In the wake of final approvals of the Warkworth coal mine expansion, Bulga village residents have pledged to use civil disobedience to continue the fight against the mine.
“This could be the beginning of the end for Bulga but we are committed to using civil disobedience, if necessary, to frustrate this expansion, both for Rio Tinto and any future buyer of the mine,” Bulga Milbrodale Progress Association (BMPA) president John Krey said this morning.
“This is a black day for the Baird government, which has worked steadfastly to secure the expansion for Rio Tinto, sidestepping our two court wins and amending the law to push the project through.
“This approval is laying the ground for ongoing conflict in the Hunter region. People understand the system is stacked against us and we are forced to consider the next option: non-violent direct action.”
Krey said the Bulga community refused to accept the approvals outcome, and that the BMPA would work with the 3000 signatories to the Bulga Declaration and other supporters around NSW to stop work from commencing on the expansion.
Earlier this month the Planning and Assessment Commission recommended approval of the Warkworth expansion, subject to a range of strengthened conditions.
Conditions include an $11 million contribution to the Singleton community for enhancement projects focussing on the Bulga village, 2900 hectares of biodiversity offset land, and establishment of 1600 acres of woodland on site upon completion of mining.
Rio Tinto will also be expected to lodge a bond of $1 million to ensure successful regeneration of the Warkworth Sands Woodlands.
A spokesperson for the PAC said: “The Department’s assessment found that through the implementation of strict conditions the impacts of the project can be effectively managed, including in Bulga village.”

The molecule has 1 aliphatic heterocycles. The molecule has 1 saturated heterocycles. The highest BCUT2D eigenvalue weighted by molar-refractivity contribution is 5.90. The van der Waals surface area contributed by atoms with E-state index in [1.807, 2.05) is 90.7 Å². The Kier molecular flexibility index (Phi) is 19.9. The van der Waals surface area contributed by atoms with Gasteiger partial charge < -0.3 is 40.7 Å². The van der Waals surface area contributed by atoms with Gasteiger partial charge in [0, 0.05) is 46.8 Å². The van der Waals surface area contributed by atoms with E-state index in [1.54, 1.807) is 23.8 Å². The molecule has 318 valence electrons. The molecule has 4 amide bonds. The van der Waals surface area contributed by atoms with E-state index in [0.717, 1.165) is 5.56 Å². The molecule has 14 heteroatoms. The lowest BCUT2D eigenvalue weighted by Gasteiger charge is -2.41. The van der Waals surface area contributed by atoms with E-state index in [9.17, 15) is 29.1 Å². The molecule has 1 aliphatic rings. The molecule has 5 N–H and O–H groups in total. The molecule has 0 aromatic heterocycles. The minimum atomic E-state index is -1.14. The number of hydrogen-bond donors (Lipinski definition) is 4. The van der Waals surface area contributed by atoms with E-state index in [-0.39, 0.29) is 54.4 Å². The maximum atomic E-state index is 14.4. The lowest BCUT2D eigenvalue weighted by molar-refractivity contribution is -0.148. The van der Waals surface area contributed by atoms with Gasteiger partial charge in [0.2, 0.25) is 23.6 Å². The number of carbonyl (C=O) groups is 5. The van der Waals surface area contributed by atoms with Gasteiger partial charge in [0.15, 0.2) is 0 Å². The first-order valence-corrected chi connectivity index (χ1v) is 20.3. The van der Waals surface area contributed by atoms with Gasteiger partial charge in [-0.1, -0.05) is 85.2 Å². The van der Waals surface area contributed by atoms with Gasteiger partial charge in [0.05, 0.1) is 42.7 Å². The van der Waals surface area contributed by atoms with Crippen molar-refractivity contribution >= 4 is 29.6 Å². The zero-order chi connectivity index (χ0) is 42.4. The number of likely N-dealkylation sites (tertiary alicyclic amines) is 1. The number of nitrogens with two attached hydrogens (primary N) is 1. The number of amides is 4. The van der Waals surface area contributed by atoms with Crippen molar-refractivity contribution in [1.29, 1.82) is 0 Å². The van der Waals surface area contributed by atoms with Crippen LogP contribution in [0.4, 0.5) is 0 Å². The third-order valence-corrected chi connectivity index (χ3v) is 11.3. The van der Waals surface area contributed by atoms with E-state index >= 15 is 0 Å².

“The Department also concluded that the project would result in a range of broad economic benefits for the region, including ongoing employment for the 1,300 people that work at the mine.”
Rio Tinto’s plans for the Warkwarth mine expansion were originally rejected by both the Land and Environment Court and the NSW Supreme Court of Appeal, however resubmitted plans were later approved due to regulatory changes which made economic benefit the principal consideration of assessment.
A proposal to remove provisions about significance of resource was made in July this year by the NSW Planning Minister, instead focussing on factors such as relevant social, environmental and economic impacts, which was approved on 31 August.
In July Rio Tinto Coal Australia managing director Chris Salisbury issued a statement stating their position that Mount Thorley Warkworth would bring significant benefits to NSW and other communities in the Hunter Valley.
“Rigorous independent economic analysis has shown Mount Thorley Warkworth will deliver $1.5 billion to the NSW economy in the form of wages, royalties and taxes over coming decades, if mining is allowed to continue,” he said.
“An approval will allow this mine to continue providing jobs for 1300 people and spending hundreds of millions of dollars each year with other businesses across NSW.”
Throughout the process the Warkworth expansion has faced active opposition from residents of the nearby Bulga Village, as well as horse breeders, wine growers and farmers in the Hunter Valley.